Looking in the eyes

When I was in the seventh grade, I used to walk past this dog every day on my way to school. It was a small dog – some kind of a poodle, I suppose – but it guarded a big house and took its job seriously. Every morning and every afternoon when I walked past the house, it barked furiously. I was annoyed so I planned all kinds of schemes how to get rid of the wretched creature. In the end I chose to execute the simplest one of them, which was to stare it to death.

So every day, I would stare at the dog right in the eyes until I had passed the house. At first the dog barked at me like it had before. But in the matter of weeks its barks turned softer and then muted completely. My staring didn’t result in the dog’s death but it did the next best thing: the dog recognized me and didn’t bark at me anymore.

It was autumn then, and for the winter the owner kept the dog inside. At the start of the spring the dog came back to its guarding routine, but it didn’t bark at me anymore. I walked past that house to school for the next two years. Only once I talked to the owner of the dog. She said: “I wonder why the dog barks at everyone else and not you?”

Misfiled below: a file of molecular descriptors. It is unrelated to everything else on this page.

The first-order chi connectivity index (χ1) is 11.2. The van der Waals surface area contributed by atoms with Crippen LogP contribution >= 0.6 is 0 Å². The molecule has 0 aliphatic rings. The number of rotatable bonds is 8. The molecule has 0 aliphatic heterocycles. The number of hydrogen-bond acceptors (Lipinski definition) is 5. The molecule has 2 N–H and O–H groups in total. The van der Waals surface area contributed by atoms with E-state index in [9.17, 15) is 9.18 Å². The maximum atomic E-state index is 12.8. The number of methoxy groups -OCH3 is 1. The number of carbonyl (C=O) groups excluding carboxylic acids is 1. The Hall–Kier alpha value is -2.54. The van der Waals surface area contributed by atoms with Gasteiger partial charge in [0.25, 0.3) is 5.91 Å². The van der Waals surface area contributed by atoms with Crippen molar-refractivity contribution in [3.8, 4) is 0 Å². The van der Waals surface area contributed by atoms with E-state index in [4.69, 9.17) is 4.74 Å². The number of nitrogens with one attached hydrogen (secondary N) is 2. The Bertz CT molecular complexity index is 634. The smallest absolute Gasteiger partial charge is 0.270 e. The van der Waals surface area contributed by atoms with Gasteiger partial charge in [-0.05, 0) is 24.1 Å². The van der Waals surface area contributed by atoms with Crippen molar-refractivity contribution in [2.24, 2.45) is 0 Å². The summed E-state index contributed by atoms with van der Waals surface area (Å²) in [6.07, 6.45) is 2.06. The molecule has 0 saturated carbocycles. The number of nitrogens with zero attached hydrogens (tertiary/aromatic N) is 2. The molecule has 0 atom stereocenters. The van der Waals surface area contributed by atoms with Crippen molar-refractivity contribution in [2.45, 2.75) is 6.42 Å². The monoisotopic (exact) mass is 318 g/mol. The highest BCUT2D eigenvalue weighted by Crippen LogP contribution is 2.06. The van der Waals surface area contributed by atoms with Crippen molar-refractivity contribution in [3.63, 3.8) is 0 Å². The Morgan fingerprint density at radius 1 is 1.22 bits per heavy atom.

That’s actually a good question. Obviously it was because of my looking the dog in the eyes, but what was the ultimate reason? Had I established that I was the master and it the servant? Or did it consider me someone familiar and of equal status, its pal?

I’ve come to believe the latter. When we look someone in the eyes, we acknowledge that they exist, are worthy looking at, and that we are not afraid. It is a good start.

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